and traveler who had seen real Esquimaux and polar bears, warmed to
his new relative immediately.

When the meal was over Jedediah made what was, for him, an amazing

"Now," he said, "I cal'late I'd better be gettin' to work, hadn't
I? What'll I do first, Thankful?"

Mrs. Barnes stared at him. "Work?" she repeated. "What do you

"I mean I want to be doin' somethin'--somethin' to help, you know.
I don't cal'late to stay around here and loaf. No, SIR!"

Thankful drew a long breath. "All right, Jed," she said. "You can
go out in the barn and feed the horse if you want to. Kenelm--Mr.
Parker--generally does it, but he probably won't be here for quite
a spell yet. Go ahead. Imogene'll show you what to do. . . .
But, say, hold on," she added, with emphasis. "Don't you go off
the premises, and if you see anybody comin', keep out of sight. I
don't want anybody to see a brother of mine in THOSE clothes.
Soon's ever I can I'll go up to the village and buy you somethin'
to wear, if it's only an 'ilskin jacket and a pair of overalls.
They'll cover up the rags, anyhow. As you are now, you look like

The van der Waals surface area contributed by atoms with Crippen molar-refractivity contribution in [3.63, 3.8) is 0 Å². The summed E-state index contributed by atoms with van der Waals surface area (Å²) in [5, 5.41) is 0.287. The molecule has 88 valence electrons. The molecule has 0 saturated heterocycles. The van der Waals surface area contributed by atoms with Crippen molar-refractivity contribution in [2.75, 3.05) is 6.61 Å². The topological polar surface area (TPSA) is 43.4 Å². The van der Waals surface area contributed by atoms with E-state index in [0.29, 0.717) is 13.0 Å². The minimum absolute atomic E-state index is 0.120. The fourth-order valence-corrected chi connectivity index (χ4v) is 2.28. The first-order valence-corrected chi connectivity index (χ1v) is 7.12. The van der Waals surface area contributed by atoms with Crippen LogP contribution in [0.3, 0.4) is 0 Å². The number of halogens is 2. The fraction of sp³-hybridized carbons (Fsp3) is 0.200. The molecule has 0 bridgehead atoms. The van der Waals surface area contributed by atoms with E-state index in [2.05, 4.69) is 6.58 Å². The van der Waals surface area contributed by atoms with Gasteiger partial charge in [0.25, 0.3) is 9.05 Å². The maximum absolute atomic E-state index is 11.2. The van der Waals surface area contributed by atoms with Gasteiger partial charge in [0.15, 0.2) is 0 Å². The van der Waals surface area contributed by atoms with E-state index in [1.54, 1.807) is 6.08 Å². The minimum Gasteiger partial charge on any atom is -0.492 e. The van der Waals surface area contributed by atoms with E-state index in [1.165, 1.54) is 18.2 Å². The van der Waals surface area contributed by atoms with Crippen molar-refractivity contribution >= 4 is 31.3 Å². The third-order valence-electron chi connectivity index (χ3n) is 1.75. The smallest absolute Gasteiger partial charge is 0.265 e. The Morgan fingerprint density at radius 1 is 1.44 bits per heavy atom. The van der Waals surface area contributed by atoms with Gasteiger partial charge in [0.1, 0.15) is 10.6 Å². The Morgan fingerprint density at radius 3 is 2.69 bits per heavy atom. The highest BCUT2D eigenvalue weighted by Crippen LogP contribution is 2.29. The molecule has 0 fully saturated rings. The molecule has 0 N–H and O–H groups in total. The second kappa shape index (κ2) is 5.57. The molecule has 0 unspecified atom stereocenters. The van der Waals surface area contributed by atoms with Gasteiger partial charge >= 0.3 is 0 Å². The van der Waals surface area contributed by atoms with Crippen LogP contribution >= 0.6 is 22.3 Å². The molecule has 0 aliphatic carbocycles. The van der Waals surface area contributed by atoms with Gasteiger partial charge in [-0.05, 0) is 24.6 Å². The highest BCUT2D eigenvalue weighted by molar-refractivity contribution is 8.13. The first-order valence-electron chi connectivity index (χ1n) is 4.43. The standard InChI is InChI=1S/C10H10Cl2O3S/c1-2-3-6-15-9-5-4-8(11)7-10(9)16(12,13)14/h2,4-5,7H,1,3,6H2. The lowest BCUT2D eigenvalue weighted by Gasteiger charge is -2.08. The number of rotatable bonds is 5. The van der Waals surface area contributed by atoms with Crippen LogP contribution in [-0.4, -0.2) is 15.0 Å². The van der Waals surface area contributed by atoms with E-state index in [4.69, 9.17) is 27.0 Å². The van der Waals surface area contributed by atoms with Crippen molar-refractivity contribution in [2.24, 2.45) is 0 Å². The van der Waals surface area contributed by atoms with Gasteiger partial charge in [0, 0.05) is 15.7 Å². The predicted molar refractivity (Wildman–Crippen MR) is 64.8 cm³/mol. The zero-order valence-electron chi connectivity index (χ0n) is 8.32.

one of Georgie's picture-puzzles partly put together."

When the eager applicant for employment had gone, under Imogene's
guidance, Emily spoke her mind.

"Auntie," she said, "are you going to make him work--now; after
what he's been through, and on Christmas day, too?"

Thankful was still staring after her brother.

"Sshh! sshh!" she commanded. "Don't speak to me for a minute; you
may wake me up. Jedediah Cahoon ASKIN' to go to work! All the
miracles in Scriptur' are nothin' to this."

"But, Auntie, he did ask. And do you think he is strong enough?"

"Hush, Emily, hush! You don't know Jedediah. Strong enough! I'm
the one that needs strength, if I'm goin' to have shocks like this
one sprung on me."

Emily said no more, but she noticed that her cousin was wearing the
two-dollar ring, the wanderer's "farewell" gift, so she judged that
brother Jed would not be worked beyond the bounds of moderation.

Left alone in the dining-room--Georgie had returned to the living-
room and his presents--the two women looked at each other. Neither
had eaten a breakfast worth mentioning and the same thought was in
the mind of each.

"Auntie," whispered Emily, voicing that thought, "don't you think
we ought to go up and--and see if he is--all right."